Prison Project continues to help inmates attain GEDs, further studies


The typical college student doesn’t fill their week with visiting the local prison, but for about 25 Lehigh students, that’s exactly the case.

In 2007, Lloyd Steffen, Lehigh’s chaplain and a professor of religion studies, created the Prison Project. The Prison Project is a tutoring project that involves Lehigh students to visit the North Hampton County Prison. For about an hour and a half a week Lehigh students sit down for a one-on-one session with a low-security, noncriminal inmate. Students help tutor all subjects including social studies, math, English or whichever subject the student is working on at the time to help with GED preparations.

The program began out of a course that Steffen taught called Practical Justice. Students worked with a local school, health care centers on the South Side and the local prison. Once the course was finished, Steffen decided to keep contact with the prison and kept the program going.

Around 25 students participate in the program every year, including a few faculty members.

“The students genuinely enjoy the work, and find that they are doing something meaningful and positive,” Steffen said.

As for the inmates, their participation is completely voluntary. Students are never in any sort of danger, and the inmates who participate in the program want to be there.

“They are trying to improve their situation,” Steffen said. “A program like this is good for the prison, its good for Lehigh as a wonderful educational experience as well. They look forward to getting to know Lehigh students. The relationships are very meaningful.”

The only requirement for students who are interested in the program is a willingness to be there, Steffen said.

“The thing we emphasize is that there is a person on the other end who is waiting for you, and this is the high point of their week,” he said. “If your schedule is so full and you can’t fit this into it, then don’t do it.”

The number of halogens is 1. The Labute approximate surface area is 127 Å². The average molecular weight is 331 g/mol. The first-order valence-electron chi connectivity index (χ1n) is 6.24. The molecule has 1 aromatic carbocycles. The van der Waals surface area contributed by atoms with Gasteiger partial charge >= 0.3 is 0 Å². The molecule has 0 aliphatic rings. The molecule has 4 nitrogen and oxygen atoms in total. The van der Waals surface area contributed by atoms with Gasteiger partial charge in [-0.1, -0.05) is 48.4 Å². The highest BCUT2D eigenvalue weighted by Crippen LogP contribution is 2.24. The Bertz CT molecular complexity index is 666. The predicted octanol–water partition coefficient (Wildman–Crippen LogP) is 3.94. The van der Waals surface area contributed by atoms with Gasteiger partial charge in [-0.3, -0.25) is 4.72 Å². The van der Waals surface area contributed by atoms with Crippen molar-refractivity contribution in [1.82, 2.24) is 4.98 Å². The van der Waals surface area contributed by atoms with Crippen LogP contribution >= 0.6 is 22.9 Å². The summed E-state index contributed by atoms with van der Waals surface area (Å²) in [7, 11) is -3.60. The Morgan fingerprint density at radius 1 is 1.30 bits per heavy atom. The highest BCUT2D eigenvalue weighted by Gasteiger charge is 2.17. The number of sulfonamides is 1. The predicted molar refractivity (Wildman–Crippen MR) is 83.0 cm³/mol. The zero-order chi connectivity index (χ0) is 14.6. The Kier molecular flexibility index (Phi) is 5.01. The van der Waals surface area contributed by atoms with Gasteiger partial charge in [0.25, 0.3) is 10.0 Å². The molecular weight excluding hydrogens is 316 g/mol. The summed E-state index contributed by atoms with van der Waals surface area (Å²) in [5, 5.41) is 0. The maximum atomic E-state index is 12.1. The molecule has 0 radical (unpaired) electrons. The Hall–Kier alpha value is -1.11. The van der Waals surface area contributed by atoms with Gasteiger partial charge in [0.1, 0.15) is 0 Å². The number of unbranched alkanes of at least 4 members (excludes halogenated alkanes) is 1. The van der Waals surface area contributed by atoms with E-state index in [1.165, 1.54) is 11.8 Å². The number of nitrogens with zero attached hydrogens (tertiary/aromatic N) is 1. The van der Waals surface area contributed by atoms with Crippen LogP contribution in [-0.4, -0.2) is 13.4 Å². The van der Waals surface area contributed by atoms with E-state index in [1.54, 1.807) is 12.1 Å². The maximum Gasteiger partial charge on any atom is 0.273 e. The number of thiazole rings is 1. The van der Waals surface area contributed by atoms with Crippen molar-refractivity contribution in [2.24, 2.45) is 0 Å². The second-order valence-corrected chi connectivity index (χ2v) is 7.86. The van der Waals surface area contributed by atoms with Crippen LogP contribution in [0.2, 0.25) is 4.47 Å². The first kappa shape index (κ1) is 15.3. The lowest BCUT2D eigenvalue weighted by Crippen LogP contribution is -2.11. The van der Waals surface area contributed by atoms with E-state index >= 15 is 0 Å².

Lehigh students have no GPA requirement to be a part of the program.

Among the inmates in the facility, Steffen has heard success stories. He has seen some inmates leave the prison and continue on to community college. Not only does the program benefit the inmates, but also impacts Lehigh students.

“I have found the Prison Project to be tremendously rewarding,” Brooke Bartles, ’18, said. “Working with the inmates one on one is an eye-opening experience. The men and women we work with are trying to better their lives by attaining their GED and they are so appreciative of any help we can offer them.”

Personally, Steffen said he has been a spiritual counselor, spent time working on death penalty issues and worked in many prisons, which makes the issue very close and personal to him. He has been able to use his personal experiences to create an experience for Lehigh students who might not normally have this opportunity.

“Lehigh students in general are a particularly advantaged lot of folks,” Steffen said. “(Here), they get to encounter disadvantaged people and I think that’s a learning experience, and I don’t think they have that many opportunities in college to do that.

“So those who do decided to participate have an experience that can change them and alter them, and it shows them what kind of compassion they have and concern they have for others.”

Comment policy

Comments posted to The Brown and White website are reviewed by a moderator before being approved. Incendiary speech or harassing language, including comments targeted at individuals, may be deemed unacceptable and not published. Spam and other soliciting will also be declined.

The Brown and White also reserves the right to not publish entirely anonymous comments.

Leave A Reply